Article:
Stories of Hunger in Northeastern North Carolina

Child at a public meal site

Food Bank of the Albemarle serves 15 counties in northeastern North Carolina, serving over 6 Million meals annually. Since mid-March, when the COVID pandemic caused schools and businesses to close, we have seen an increase of 46% in our total distribution of food. The public support has been incredibly generous and contributed greatly in enhancing the Food Bank’s ability to serve these individuals and families. We were fortunate to have a few share their stories with us, and how the Food Bank has helped them:

Sharon
Sharon’s husband, who worked in the local hotel service industry, lost his job in early March due to COVID-19 job cuts, leaving the family of four with just a single income.
She says she was fortunate to keep her job at a convenience store, although her hours were cut. “It’s been hard,” Sharon says. “We have two children to feed.”

Sharon’s family was receiving just $39 in SNAP (formerly known as the food stamp program) per month, which barely covers their grocery expenses. She said that the increase in SNAP benefits in March & April, which allotted the maximum benefits to all recipients, was very welcome and helped ease the need to seek help from the mobile pantry.

“I didn’t come to the mobile pantry last month, because we were OK,” she says. “I wanted the food to be available for someone else that might need it.”

Sharon adds that she is looking forward to her husband being able to return to work soon, and that it will ease the burden a bit more on their family.

Clara
Clara and her husband receive food each month from the Food Bank’s Commodity Supplemental Food Program (CSFP). Both retired seniors, the 35 lb. box of food they receive through the CSFP program helps to supplement what they are able to purchase at the grocery store.

“My husband had to retire due to health reasons,” Clara says “and I had to quit my job to take care of him. My job didn’t have any retirement benefits, so we have a very low income.”

The risks of COVID-19 has made Clara and her husband only go out for necessities, and they are cooking more at home.

Clara adds that the food she receives through the CSFP program, as well as food that she gets local pantries really helps them and eases a burden.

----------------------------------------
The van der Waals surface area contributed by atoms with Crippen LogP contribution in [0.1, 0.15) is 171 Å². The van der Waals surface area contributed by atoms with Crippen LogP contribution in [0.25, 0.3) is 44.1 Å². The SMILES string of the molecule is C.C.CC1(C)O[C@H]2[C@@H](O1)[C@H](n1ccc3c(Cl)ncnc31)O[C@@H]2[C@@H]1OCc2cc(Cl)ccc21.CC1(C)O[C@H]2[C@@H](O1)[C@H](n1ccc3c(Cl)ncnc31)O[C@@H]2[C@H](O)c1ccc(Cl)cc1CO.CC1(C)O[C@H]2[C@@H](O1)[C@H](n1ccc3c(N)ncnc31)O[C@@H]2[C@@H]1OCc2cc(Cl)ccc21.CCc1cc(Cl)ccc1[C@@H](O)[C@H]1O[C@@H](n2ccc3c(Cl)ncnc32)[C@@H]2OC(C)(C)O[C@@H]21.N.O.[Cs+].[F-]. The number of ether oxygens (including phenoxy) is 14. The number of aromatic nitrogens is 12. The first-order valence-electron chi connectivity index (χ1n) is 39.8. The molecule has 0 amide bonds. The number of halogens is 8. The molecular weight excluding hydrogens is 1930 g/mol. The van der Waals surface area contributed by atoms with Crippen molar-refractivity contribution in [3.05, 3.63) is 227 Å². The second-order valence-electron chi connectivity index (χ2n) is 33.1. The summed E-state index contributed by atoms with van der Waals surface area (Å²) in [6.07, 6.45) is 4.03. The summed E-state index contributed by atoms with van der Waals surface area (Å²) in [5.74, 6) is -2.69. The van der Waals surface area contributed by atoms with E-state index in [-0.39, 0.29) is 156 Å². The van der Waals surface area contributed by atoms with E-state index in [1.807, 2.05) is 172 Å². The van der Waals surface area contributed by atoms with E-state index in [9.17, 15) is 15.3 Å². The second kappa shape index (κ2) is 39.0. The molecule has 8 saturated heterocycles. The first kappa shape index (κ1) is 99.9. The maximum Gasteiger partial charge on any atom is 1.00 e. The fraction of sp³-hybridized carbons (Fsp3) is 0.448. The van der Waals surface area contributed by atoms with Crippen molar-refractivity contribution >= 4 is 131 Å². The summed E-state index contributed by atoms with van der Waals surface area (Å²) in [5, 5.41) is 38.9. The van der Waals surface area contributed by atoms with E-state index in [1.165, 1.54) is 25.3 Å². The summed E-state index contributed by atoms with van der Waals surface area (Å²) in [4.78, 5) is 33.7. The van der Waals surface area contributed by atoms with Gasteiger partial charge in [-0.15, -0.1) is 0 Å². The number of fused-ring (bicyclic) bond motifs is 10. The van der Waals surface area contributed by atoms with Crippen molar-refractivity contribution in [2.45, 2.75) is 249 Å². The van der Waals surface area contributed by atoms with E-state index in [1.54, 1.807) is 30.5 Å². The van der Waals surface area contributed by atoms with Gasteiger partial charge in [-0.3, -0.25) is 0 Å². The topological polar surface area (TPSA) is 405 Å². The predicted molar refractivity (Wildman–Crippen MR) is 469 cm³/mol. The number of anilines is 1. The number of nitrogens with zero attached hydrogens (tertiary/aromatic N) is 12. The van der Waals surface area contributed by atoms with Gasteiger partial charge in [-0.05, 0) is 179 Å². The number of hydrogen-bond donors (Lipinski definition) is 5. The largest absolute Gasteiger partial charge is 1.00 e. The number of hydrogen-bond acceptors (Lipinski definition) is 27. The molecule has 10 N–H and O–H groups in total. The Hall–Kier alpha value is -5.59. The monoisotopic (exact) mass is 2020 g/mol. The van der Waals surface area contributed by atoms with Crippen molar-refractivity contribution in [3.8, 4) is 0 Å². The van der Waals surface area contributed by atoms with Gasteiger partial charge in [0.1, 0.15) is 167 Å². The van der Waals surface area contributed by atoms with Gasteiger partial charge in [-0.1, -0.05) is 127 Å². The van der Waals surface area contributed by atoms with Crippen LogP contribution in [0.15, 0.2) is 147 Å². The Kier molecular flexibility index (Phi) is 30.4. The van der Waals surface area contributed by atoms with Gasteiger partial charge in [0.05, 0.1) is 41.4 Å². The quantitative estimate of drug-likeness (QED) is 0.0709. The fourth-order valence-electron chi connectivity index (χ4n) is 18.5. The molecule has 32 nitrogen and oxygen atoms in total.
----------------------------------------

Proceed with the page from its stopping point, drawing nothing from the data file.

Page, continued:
“I really do appreciate the food that y’all give to us. It helps us a lot. The food we receive is a huge help.”

Brenda
Brenda became unemployed on May 12th, due to COVID-19. She lives and takes care of her two sisters, each with serious health problems at this time, making them exceptionally vulnerable.

“One of my sisters just had major surgery, and my other sister has cancer and is undergoing treatment right now,” Brenda says. “And I’m the only one that can drive. I’m the only one able to go out and get food for the household right now.” Brenda is resourceful, and has found the local food pantries and the mobile distributions by Food Bank of the Albemarle to help tremendously at this difficult time. She hopes that people in need see the Food Bank as a resource that can make a real difference in their life, and give them the nutritious food they need.

“100%, this helps us. This helps us so very much,” Brenda adds. “I really appreciate what you’re doing here.”

Your contributions to Food Bank of the Albemarle feed people every day across northeastern NC. Together, we can solve hunger.

About Food Bank of the Albemarle
The Mission of the Food Bank is to fight hunger and poverty in our 15-county service area in northeast North Carolina. We are a regional clearinghouse for the collection and distribution of food and grocery items to 100 hunger-relief partners operating 145 unique programs. Food Bank of the Albemarle serves Beaufort, Bertie, Camden, Chowan, Currituck, Dare, Gates, Hertford, Hyde, Martin, Northampton, Pasquotank, Perquimans, Tyrrell and Washington counties. For more information, call (252) 335-4035 or visit www.afoodbank.org.

Charity Name
Food Bank of the Albemarle
Photo Credit
Feeding America